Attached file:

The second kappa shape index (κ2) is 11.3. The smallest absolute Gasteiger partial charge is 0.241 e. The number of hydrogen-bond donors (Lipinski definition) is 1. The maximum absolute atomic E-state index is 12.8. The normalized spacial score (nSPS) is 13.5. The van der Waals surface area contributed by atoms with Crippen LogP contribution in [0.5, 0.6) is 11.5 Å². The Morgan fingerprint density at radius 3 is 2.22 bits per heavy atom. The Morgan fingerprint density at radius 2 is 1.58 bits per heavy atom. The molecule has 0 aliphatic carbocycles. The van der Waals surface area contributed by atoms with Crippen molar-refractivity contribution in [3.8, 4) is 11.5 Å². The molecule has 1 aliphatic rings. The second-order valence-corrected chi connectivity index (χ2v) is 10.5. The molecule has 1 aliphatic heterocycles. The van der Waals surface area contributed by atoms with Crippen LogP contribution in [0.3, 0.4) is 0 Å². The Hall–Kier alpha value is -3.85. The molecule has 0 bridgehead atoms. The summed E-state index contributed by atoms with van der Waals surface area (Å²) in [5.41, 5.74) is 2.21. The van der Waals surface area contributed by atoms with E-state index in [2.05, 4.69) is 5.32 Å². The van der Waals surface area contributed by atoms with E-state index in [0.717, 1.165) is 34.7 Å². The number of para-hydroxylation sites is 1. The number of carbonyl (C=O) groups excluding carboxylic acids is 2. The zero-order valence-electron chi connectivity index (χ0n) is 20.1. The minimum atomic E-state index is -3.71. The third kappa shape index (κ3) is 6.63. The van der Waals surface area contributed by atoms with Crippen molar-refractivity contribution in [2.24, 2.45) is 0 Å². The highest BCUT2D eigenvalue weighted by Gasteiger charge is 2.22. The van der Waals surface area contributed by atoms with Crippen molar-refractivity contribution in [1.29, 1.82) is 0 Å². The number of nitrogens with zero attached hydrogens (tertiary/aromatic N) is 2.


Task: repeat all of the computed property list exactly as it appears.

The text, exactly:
The second kappa shape index (κ2) is 11.3. The smallest absolute Gasteiger partial charge is 0.241 e. The number of hydrogen-bond donors (Lipinski definition) is 1. The maximum absolute atomic E-state index is 12.8. The normalized spacial score (nSPS) is 13.5. The van der Waals surface area contributed by atoms with Crippen LogP contribution in [0.5, 0.6) is 11.5 Å². The Morgan fingerprint density at radius 3 is 2.22 bits per heavy atom. The Morgan fingerprint density at radius 2 is 1.58 bits per heavy atom. The molecule has 0 aliphatic carbocycles. The van der Waals surface area contributed by atoms with Crippen molar-refractivity contribution in [3.8, 4) is 11.5 Å². The molecule has 1 aliphatic rings. The second-order valence-corrected chi connectivity index (χ2v) is 10.5. The molecule has 1 aliphatic heterocycles. The van der Waals surface area contributed by atoms with Crippen LogP contribution in [0.3, 0.4) is 0 Å². The Hall–Kier alpha value is -3.85. The molecule has 0 bridgehead atoms. The summed E-state index contributed by atoms with van der Waals surface area (Å²) in [5.41, 5.74) is 2.21. The van der Waals surface area contributed by atoms with E-state index in [2.05, 4.69) is 5.32 Å². The van der Waals surface area contributed by atoms with E-state index in [0.717, 1.165) is 34.7 Å². The number of para-hydroxylation sites is 1. The number of carbonyl (C=O) groups excluding carboxylic acids is 2. The zero-order valence-electron chi connectivity index (χ0n) is 20.1. The minimum atomic E-state index is -3.71. The third kappa shape index (κ3) is 6.63. The van der Waals surface area contributed by atoms with Crippen molar-refractivity contribution in [2.24, 2.45) is 0 Å². The highest BCUT2D eigenvalue weighted by Gasteiger charge is 2.22. The van der Waals surface area contributed by atoms with Crippen molar-refractivity contribution in [1.29, 1.82) is 0 Å². The number of nitrogens with zero attached hydrogens (tertiary/aromatic N) is 2.